We hope you enjoy it!
October 14, 2013: Camera mounted above eagle nest
January 16, 2014: Began streaming live on RRP's Ustream channel
March 27, 2014: First EV egg (EV1) laid at 4:08 P.M.
March 30, 2014: Second EV egg (EV2) laid around 7:50 P.M.
May 2, 2014: EV1 pip
May 3, 2014: EV1 fully hatched around 11:00 A.M.
May 5, 2014: EV2 pip, then hatched 7:30 P.M.
May 13, 2014: Suspected Great Horned Owl predation on one of the chicks at 10:17 P.M.
Explanation of probable Great Horned Owl (GHO) predation of Eagle Valley eaglet on May 13, 2014 at 10:17 PM Central DST:
May 13 was a nearly full moonlit night with a few clouds. While we do not have an infrared camera, there was often enough light to discern the outline of the head, and sometimes tail, of the adult female and to a lesser extent the outline of an eaglet, especially when it moved, just to the right of the female prior to the attack.
The quick attack approach at 10:17:07 was silent (no wing beats heard, suggesting owl, and no climbing mammal sounds); then a “thud” sound was heard, which we presume was the GHO grabbing the eaglet, then the sounds (and visual) of the adult female eagle stepping to the right side of the nest and calling as the owl flew to the right. The attack took just a few seconds. The outstretched owl wings briefly blocked the view of the adult female eagle head during the attack. The adult female continued to call often, facing right. Then at 10:18:35 she moved back to the nest bowl; more calls from her. At 10:19:30 eagle wing beats are heard – either the adult male flew close by or the female flapped her wings. Only one adult was visible at the nest. The adult male was heard nearby at 10:21:33. A few more calls from the female were heard during the next few minutes.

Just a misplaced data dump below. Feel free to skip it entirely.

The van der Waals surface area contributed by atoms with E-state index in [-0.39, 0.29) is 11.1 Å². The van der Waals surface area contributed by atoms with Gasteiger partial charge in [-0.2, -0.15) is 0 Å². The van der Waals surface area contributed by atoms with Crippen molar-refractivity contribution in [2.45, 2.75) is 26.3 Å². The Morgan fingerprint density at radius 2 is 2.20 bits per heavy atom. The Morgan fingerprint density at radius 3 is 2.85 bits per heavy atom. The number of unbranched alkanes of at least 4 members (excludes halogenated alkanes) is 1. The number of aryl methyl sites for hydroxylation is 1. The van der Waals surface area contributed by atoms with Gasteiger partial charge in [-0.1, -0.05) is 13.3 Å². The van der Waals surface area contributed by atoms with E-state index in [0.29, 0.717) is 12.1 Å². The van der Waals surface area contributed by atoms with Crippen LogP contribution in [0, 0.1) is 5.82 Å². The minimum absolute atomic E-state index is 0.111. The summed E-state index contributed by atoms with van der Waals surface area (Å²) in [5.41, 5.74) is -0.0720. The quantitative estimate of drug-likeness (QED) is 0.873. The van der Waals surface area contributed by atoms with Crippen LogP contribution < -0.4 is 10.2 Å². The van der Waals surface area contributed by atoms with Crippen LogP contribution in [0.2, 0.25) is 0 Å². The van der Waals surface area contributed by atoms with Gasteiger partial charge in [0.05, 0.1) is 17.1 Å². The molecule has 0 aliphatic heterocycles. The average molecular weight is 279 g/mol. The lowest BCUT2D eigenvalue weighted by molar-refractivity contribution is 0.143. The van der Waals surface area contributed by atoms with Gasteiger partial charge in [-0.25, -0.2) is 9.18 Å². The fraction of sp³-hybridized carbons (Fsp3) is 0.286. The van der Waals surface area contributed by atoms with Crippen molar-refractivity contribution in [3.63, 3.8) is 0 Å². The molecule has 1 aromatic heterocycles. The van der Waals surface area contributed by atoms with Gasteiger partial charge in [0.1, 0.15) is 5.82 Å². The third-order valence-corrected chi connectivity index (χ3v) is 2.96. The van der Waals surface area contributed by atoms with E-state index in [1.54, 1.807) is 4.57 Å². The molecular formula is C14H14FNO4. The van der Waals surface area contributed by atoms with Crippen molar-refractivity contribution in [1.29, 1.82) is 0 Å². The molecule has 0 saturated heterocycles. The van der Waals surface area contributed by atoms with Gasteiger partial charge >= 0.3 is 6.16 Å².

Owls have a clear advantage at night, with their extraordinary night vision and acute hearing ability. In my experience, Bald Eagles very rarely fly at night, though the Decorah eagle nest camera has documented, in a previous year, an adult eagle flying at least several feet or yards to defend the nest from a raccoon attack under a well-lit night sky. GHO’s are powerful and opportunistic hunters. This incident illustrates the sometimes harsh reality of life in the natural world.